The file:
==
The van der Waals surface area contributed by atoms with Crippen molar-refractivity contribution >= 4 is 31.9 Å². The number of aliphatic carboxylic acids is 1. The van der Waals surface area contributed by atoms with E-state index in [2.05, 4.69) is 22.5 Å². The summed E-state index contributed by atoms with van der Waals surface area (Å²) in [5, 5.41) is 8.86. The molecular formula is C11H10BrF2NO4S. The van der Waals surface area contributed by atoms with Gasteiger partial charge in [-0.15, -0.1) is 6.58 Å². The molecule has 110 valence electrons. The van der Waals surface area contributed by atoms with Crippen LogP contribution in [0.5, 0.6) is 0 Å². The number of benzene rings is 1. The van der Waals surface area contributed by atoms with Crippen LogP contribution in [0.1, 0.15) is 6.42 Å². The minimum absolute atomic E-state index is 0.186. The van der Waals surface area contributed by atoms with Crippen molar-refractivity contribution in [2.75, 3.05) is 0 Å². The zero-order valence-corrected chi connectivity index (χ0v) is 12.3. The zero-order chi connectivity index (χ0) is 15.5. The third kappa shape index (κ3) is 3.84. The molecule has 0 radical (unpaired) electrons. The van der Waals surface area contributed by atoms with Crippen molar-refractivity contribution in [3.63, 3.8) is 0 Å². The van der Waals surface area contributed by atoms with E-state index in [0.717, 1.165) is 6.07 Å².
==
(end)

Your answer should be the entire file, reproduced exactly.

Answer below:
The van der Waals surface area contributed by atoms with Crippen molar-refractivity contribution >= 4 is 31.9 Å². The number of aliphatic carboxylic acids is 1. The van der Waals surface area contributed by atoms with E-state index in [2.05, 4.69) is 22.5 Å². The summed E-state index contributed by atoms with van der Waals surface area (Å²) in [5, 5.41) is 8.86. The molecular formula is C11H10BrF2NO4S. The van der Waals surface area contributed by atoms with Gasteiger partial charge in [-0.15, -0.1) is 6.58 Å². The molecule has 110 valence electrons. The van der Waals surface area contributed by atoms with Crippen LogP contribution in [0.5, 0.6) is 0 Å². The number of benzene rings is 1. The van der Waals surface area contributed by atoms with Crippen LogP contribution in [0.1, 0.15) is 6.42 Å². The minimum absolute atomic E-state index is 0.186. The van der Waals surface area contributed by atoms with Crippen molar-refractivity contribution in [2.75, 3.05) is 0 Å². The zero-order valence-corrected chi connectivity index (χ0v) is 12.3. The zero-order chi connectivity index (χ0) is 15.5. The third kappa shape index (κ3) is 3.84. The molecule has 0 radical (unpaired) electrons. The van der Waals surface area contributed by atoms with Crippen molar-refractivity contribution in [3.63, 3.8) is 0 Å². The van der Waals surface area contributed by atoms with E-state index in [0.717, 1.165) is 6.07 Å².